Game Objects

From Post-Apocalyptic RPG wiki

Jump to: navigation, search

Class design.png This article covers outdated class design information!

Class design articles are stored at the wiki for legacy reasons. Most of them are outdated and they will not be updated in the future. Class design should rather be embedded into actual Code proposals.


UML Diagram



The layers here are just a means to visualize the hierarchy of the game objects in PARPG.

Base Objects Layer

Classes belonging to this layer are the basic ones. They are used to compose objects, modeling them after their real world equivalents. The Special Aggregation box in the UML diagram shows - as the name suggests - a special aggregation. Inventory belongs in the Composed layer as well as in the Base layer. It is a base class in the sense that is used to model objects, but it is composed differently. It is an aggregation of containers, and containers are an aggregation of carryable objects. Therefore it is separated visually.

Composed Objects Layer

To this layer belong classes that have been composed out of base objects to generate stereotypes. They are not concrete classes themselves, but they are logical compositions. In this case a Weapon is a carryable object. (Before it was deriving from a class called MapItem, but this one was merged with the GameObject base class. So right now the weapon is only composed out of one base class.) It is only advisable to create this kind of objects for commonly used stereotypes. If you are going to use a class on this layer only in one concrete class then you are better off with composing the concrete class directly.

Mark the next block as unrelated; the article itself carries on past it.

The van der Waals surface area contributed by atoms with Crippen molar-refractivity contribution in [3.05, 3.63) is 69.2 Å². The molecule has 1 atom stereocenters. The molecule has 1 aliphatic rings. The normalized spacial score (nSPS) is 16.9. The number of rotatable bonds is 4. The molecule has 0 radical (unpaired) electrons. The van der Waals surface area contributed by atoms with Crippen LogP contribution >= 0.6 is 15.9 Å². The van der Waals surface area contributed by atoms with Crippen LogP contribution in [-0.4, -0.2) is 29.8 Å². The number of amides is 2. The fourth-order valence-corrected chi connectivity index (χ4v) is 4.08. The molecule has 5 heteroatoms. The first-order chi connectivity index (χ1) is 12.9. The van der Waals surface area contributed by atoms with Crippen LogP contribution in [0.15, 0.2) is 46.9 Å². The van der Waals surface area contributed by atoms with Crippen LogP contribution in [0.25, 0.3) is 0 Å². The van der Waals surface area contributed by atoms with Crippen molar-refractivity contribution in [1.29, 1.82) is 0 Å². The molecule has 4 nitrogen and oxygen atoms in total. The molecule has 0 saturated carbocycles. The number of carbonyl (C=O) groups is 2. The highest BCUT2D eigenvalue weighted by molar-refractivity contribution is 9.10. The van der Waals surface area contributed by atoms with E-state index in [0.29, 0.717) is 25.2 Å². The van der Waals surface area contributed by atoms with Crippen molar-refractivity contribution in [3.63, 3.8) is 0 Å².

Concrete Objects Layer

Here the concrete classes are located - the classes that will actually be instantiated. They have to be derived from the GameObject class for two reasons:

  • To make them new style objects. (Python stuff)
  • There are common attributes shared by all objects in PARPG, like the name of an object or its identifier.

Creation of Base Objects

The composition of a base object is very straightforward. Imagine you want to create a door. That door needs to be opened, so you need a base class for this. Openable. Base classes are required to have a boolean attribute in this style: "isOpenable" or "hasInventory". They are used to determine whether an object has those features or not. The Openable class would then, quite naturally, have two functions, open() and close(), and the current state would be represented by an boolean like "isOpened". (Maybe a clearer differentiation from "isOpenable" is necessary.) And there you go, you created your first base class.

Now if you want your Door to be lockable you have to create another base class for this. In this case it makes sense to derive it from the Openable class, because you can't just open() a Door that is locked. You would have to overwrite the open() function to introduce a check for the lock. Additionally you need to extend your class by adding functions like lock(), unlock() and if you like pick(). (Don't forget about the "isLockable" boolean parameter!)


See List of Game Objects for a (not yet) comprehensive list of game objects.

Personal tools